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Finances & Money General

Securing Your Email When Using Public Computers

Since we’ll be using public computers at internet cafes and hotels while overseas in Israel, I’ve been worried about someone using a keystroke logging tool to record my keystrokes, thus gaining access to anything I log into, such as my Gmail account. Since my personal and business email all filters into this one account, I have quite a bit of private, important and confidential information stored there. You can see read my article on 3 ways to use Gmail for your other email accounts to see how I use it for all my domains.

While I considered just not checking my email while abroad, it’s not possible as both Stacie and I are waiting for some important communications (can’t say what just now). Therefore, I had to think of a way to securely access my incoming email without compromising my password.

And then a brilliant (dare I say Clever) idea struck me:

Forwarding Gmail to Gmail

I have another Gmail account I never use, and it doesn’t have any important information inside, in case it’s compromised. My bright idea, which I’ve tested and confirmed, is to forward my main Gmail account to my second Gmail account. I then changed the password on the second account so that it is in no way related to any of my other passwords.

While other email providers may offer email forwarding, I’m most familiar, and impressed, with Gmail’s capabilities and interface, thus earning all of my repeat business.

To set forwarding in Gmail,

  1. Click Settings > Forwarding and POP/IMAP.
  2. At the top of that section will be “Fowarding”. Select the radio button to “Forward a copy of incoming mail to”
  3. Enter your second email address
  4. Select what you want to do with the email in your first account. I chose to leave it in my Inbox as I’ll just be scanning through the emails while in Israel. I’ll respond to important ones when I come back to the states. You can also automatically archive or delete them, if you wish.

While Gmail won’t forward spam, it will forward everything else. That means any rules you have set up to automatically filter and archive won’t be followed in your second account. For me, that means all my Freecycle emails and automatic website database backups will clog up my second account, unless I add another filter there. It’s just temporary, though, so I’m not worried.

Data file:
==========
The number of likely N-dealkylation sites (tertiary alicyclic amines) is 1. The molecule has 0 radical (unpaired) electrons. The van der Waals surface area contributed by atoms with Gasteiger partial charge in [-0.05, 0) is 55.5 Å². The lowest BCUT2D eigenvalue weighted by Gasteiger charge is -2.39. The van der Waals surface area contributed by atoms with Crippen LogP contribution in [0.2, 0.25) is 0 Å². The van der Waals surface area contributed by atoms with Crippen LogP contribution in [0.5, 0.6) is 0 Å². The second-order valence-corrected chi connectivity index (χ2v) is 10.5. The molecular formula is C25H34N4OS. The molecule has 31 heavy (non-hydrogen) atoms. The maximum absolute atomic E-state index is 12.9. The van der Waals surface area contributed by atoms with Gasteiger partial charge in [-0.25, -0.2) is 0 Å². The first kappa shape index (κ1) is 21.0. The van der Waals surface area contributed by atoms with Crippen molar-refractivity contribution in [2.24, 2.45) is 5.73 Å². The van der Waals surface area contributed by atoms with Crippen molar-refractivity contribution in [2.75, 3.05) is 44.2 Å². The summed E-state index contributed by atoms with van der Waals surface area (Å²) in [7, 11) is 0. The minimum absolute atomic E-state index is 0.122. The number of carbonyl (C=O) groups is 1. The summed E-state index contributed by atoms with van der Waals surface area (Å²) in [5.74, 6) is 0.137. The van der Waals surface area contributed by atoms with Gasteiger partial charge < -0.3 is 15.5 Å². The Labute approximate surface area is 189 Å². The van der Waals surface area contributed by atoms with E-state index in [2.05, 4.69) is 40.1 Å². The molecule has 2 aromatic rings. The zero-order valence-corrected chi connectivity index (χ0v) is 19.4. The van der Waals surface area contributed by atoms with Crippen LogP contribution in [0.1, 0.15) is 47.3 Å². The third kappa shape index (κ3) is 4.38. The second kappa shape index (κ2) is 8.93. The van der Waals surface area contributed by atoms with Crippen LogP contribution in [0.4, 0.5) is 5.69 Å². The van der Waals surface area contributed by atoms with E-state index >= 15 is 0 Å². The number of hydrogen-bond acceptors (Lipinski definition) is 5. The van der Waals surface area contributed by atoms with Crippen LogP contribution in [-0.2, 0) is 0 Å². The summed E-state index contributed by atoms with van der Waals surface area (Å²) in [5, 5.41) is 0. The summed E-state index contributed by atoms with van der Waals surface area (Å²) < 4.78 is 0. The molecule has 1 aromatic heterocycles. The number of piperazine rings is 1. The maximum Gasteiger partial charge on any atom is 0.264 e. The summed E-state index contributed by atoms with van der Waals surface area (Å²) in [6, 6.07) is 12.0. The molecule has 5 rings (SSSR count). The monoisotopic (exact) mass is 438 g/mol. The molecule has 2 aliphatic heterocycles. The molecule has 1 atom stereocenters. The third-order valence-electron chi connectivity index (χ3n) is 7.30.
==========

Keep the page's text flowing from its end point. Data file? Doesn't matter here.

And as another note, I’ll be forwarding Stacie’s email account to my second address too so that we don’t need to spend time (and thus money) logging out and in to multiple accounts.

So I hope this idea helps others in the same position. It may sound paranoid, but I don’t want ANYONE accessing my main accounts except me and Stacie, so I’ll bear the inconvenience of managing a second account for these 10 days.

About the author

Clever Dude

4 Comments

  • While I’m probably not paranoid enough to ever use this, I very much appreciate it’s cleverness. Kudos to you, for thinking up this scheme.

  • I should have been more cautious last time I went abroad — as near as I can tell, I wasn’t compromised, but I certainly wasn’t doing anything to really protect myself outside of changing my passwords when I got back.

    One additional strategy presents itself thanks to the new iPod Touches which have WiFi internet capability. It is not hard to run across a free wireless access point while traveling (and even easier if you are willing to pay a bit), and the ipod touch can handle gmail like a champ, giving you a very secure way of accessing your email abroad (plus, music to boot!). Might be worth the (modest) investment. Plus its a pretty impressive iPod.

    Enjoy your trip!

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